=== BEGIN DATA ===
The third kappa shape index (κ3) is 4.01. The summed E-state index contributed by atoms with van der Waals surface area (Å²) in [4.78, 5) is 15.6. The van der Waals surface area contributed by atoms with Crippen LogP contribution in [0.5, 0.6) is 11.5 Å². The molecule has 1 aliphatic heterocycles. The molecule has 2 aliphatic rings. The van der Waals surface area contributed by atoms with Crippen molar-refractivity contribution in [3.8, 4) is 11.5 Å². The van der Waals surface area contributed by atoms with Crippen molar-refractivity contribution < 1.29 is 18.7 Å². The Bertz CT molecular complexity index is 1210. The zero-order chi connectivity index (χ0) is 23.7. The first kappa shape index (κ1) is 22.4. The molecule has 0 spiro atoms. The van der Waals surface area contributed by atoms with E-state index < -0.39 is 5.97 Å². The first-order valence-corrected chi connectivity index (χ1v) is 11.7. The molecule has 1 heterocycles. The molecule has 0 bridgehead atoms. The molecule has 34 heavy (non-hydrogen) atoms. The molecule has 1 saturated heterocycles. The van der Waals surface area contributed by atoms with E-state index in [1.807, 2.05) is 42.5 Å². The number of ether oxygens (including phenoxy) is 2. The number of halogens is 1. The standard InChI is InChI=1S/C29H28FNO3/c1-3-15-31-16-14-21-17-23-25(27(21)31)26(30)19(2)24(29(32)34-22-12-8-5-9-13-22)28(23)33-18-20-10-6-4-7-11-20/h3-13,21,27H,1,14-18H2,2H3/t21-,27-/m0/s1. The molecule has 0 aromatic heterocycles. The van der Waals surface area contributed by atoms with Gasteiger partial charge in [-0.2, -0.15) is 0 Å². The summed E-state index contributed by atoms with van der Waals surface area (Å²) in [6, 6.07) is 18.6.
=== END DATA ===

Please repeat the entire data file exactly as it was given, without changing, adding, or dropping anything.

The third kappa shape index (κ3) is 4.01. The summed E-state index contributed by atoms with van der Waals surface area (Å²) in [4.78, 5) is 15.6. The van der Waals surface area contributed by atoms with Crippen LogP contribution in [0.5, 0.6) is 11.5 Å². The molecule has 1 aliphatic heterocycles. The molecule has 2 aliphatic rings. The van der Waals surface area contributed by atoms with Crippen molar-refractivity contribution in [3.8, 4) is 11.5 Å². The van der Waals surface area contributed by atoms with Crippen molar-refractivity contribution < 1.29 is 18.7 Å². The Bertz CT molecular complexity index is 1210. The zero-order chi connectivity index (χ0) is 23.7. The first kappa shape index (κ1) is 22.4. The molecule has 0 spiro atoms. The van der Waals surface area contributed by atoms with E-state index < -0.39 is 5.97 Å². The first-order valence-corrected chi connectivity index (χ1v) is 11.7. The molecule has 1 heterocycles. The molecule has 0 bridgehead atoms. The molecule has 34 heavy (non-hydrogen) atoms. The molecule has 1 saturated heterocycles. The van der Waals surface area contributed by atoms with E-state index in [1.807, 2.05) is 42.5 Å². The number of ether oxygens (including phenoxy) is 2. The number of halogens is 1. The standard InChI is InChI=1S/C29H28FNO3/c1-3-15-31-16-14-21-17-23-25(27(21)31)26(30)19(2)24(29(32)34-22-12-8-5-9-13-22)28(23)33-18-20-10-6-4-7-11-20/h3-13,21,27H,1,14-18H2,2H3/t21-,27-/m0/s1. The molecule has 0 aromatic heterocycles. The van der Waals surface area contributed by atoms with Gasteiger partial charge in [-0.2, -0.15) is 0 Å². The summed E-state index contributed by atoms with van der Waals surface area (Å²) in [6, 6.07) is 18.6.